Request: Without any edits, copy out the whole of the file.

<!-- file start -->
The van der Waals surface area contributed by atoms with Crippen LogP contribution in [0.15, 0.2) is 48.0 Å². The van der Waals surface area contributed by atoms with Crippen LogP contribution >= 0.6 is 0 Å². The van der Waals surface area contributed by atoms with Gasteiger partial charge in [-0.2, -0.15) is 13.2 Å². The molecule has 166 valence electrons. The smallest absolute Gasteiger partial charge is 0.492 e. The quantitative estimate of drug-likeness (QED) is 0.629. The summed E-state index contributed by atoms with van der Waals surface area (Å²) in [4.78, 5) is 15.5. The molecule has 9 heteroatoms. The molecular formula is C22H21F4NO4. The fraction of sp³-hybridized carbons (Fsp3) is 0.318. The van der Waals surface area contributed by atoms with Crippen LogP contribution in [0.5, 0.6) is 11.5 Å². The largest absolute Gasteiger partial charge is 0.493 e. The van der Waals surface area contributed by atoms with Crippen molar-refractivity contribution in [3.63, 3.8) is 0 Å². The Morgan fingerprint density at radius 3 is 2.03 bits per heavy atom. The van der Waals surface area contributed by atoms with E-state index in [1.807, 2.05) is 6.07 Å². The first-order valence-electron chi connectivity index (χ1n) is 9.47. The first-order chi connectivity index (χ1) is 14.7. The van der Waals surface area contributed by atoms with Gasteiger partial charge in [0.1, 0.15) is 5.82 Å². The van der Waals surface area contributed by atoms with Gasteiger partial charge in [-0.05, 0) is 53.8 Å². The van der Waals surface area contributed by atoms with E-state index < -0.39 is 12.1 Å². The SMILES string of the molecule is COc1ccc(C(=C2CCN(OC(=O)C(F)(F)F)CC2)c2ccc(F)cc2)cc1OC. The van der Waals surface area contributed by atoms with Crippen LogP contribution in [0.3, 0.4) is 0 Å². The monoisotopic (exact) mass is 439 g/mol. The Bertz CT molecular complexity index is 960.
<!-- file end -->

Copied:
The van der Waals surface area contributed by atoms with Crippen LogP contribution in [0.15, 0.2) is 48.0 Å². The van der Waals surface area contributed by atoms with Crippen LogP contribution >= 0.6 is 0 Å². The van der Waals surface area contributed by atoms with Gasteiger partial charge in [-0.2, -0.15) is 13.2 Å². The molecule has 166 valence electrons. The smallest absolute Gasteiger partial charge is 0.492 e. The quantitative estimate of drug-likeness (QED) is 0.629. The summed E-state index contributed by atoms with van der Waals surface area (Å²) in [4.78, 5) is 15.5. The molecule has 9 heteroatoms. The molecular formula is C22H21F4NO4. The fraction of sp³-hybridized carbons (Fsp3) is 0.318. The van der Waals surface area contributed by atoms with Crippen LogP contribution in [0.5, 0.6) is 11.5 Å². The largest absolute Gasteiger partial charge is 0.493 e. The van der Waals surface area contributed by atoms with Crippen molar-refractivity contribution in [3.63, 3.8) is 0 Å². The Morgan fingerprint density at radius 3 is 2.03 bits per heavy atom. The van der Waals surface area contributed by atoms with E-state index in [1.807, 2.05) is 6.07 Å². The first-order valence-electron chi connectivity index (χ1n) is 9.47. The first-order chi connectivity index (χ1) is 14.7. The van der Waals surface area contributed by atoms with Gasteiger partial charge in [0.1, 0.15) is 5.82 Å². The van der Waals surface area contributed by atoms with Gasteiger partial charge in [-0.05, 0) is 53.8 Å². The van der Waals surface area contributed by atoms with E-state index < -0.39 is 12.1 Å². The SMILES string of the molecule is COc1ccc(C(=C2CCN(OC(=O)C(F)(F)F)CC2)c2ccc(F)cc2)cc1OC. The van der Waals surface area contributed by atoms with Crippen LogP contribution in [0.3, 0.4) is 0 Å². The monoisotopic (exact) mass is 439 g/mol. The Bertz CT molecular complexity index is 960.